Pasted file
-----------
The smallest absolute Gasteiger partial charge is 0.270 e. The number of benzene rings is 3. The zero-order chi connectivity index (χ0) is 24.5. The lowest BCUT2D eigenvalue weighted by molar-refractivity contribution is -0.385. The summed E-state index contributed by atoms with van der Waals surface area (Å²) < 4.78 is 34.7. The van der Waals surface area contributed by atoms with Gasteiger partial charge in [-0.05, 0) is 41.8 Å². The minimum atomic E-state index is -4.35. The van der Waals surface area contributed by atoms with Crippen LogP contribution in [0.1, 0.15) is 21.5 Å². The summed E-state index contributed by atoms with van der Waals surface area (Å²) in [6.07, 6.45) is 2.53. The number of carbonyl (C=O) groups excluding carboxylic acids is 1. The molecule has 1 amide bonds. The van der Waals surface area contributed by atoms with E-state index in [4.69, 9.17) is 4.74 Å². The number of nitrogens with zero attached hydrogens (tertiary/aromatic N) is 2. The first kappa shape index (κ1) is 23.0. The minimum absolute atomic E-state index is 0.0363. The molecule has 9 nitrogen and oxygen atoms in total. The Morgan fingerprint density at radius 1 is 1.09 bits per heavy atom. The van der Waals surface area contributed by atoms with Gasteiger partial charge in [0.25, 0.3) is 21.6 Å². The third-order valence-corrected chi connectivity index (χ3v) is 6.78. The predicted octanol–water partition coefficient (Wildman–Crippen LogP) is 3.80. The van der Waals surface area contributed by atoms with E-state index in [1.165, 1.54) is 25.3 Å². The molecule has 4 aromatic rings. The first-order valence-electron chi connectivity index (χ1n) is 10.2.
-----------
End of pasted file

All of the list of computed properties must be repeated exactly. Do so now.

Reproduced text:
The smallest absolute Gasteiger partial charge is 0.270 e. The number of benzene rings is 3. The zero-order chi connectivity index (χ0) is 24.5. The lowest BCUT2D eigenvalue weighted by molar-refractivity contribution is -0.385. The summed E-state index contributed by atoms with van der Waals surface area (Å²) < 4.78 is 34.7. The van der Waals surface area contributed by atoms with Gasteiger partial charge in [-0.05, 0) is 41.8 Å². The minimum atomic E-state index is -4.35. The van der Waals surface area contributed by atoms with Crippen LogP contribution in [0.1, 0.15) is 21.5 Å². The summed E-state index contributed by atoms with van der Waals surface area (Å²) in [6.07, 6.45) is 2.53. The number of carbonyl (C=O) groups excluding carboxylic acids is 1. The molecule has 1 amide bonds. The van der Waals surface area contributed by atoms with E-state index in [4.69, 9.17) is 4.74 Å². The number of nitrogens with zero attached hydrogens (tertiary/aromatic N) is 2. The first kappa shape index (κ1) is 23.0. The minimum absolute atomic E-state index is 0.0363. The molecule has 9 nitrogen and oxygen atoms in total. The Morgan fingerprint density at radius 1 is 1.09 bits per heavy atom. The van der Waals surface area contributed by atoms with Gasteiger partial charge in [0.25, 0.3) is 21.6 Å². The third-order valence-corrected chi connectivity index (χ3v) is 6.78. The predicted octanol–water partition coefficient (Wildman–Crippen LogP) is 3.80. The van der Waals surface area contributed by atoms with E-state index in [1.165, 1.54) is 25.3 Å². The molecule has 4 aromatic rings. The first-order valence-electron chi connectivity index (χ1n) is 10.2.